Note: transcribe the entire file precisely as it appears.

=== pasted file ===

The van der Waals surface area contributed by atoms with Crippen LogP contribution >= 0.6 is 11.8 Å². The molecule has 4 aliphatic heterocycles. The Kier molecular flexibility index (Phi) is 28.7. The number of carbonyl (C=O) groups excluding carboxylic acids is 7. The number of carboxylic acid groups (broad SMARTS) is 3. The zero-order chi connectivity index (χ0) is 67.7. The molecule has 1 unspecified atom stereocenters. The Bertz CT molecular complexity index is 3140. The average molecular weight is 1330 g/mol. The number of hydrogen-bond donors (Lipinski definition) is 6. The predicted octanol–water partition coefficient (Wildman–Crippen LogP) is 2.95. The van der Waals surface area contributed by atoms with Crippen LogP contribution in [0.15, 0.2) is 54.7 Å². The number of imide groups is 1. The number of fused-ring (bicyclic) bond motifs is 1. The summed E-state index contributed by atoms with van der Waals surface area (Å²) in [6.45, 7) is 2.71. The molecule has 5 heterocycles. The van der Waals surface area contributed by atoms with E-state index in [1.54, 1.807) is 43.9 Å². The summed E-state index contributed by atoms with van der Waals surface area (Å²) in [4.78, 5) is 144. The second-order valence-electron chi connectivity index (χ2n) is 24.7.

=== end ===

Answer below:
The van der Waals surface area contributed by atoms with Crippen LogP contribution >= 0.6 is 11.8 Å². The molecule has 4 aliphatic heterocycles. The Kier molecular flexibility index (Phi) is 28.7. The number of carbonyl (C=O) groups excluding carboxylic acids is 7. The number of carboxylic acid groups (broad SMARTS) is 3. The zero-order chi connectivity index (χ0) is 67.7. The molecule has 1 unspecified atom stereocenters. The Bertz CT molecular complexity index is 3140. The average molecular weight is 1330 g/mol. The number of hydrogen-bond donors (Lipinski definition) is 6. The predicted octanol–water partition coefficient (Wildman–Crippen LogP) is 2.95. The van der Waals surface area contributed by atoms with Crippen LogP contribution in [0.15, 0.2) is 54.7 Å². The number of imide groups is 1. The number of fused-ring (bicyclic) bond motifs is 1. The summed E-state index contributed by atoms with van der Waals surface area (Å²) in [6.45, 7) is 2.71. The molecule has 5 heterocycles. The van der Waals surface area contributed by atoms with E-state index in [1.54, 1.807) is 43.9 Å². The summed E-state index contributed by atoms with van der Waals surface area (Å²) in [4.78, 5) is 144. The second-order valence-electron chi connectivity index (χ2n) is 24.7.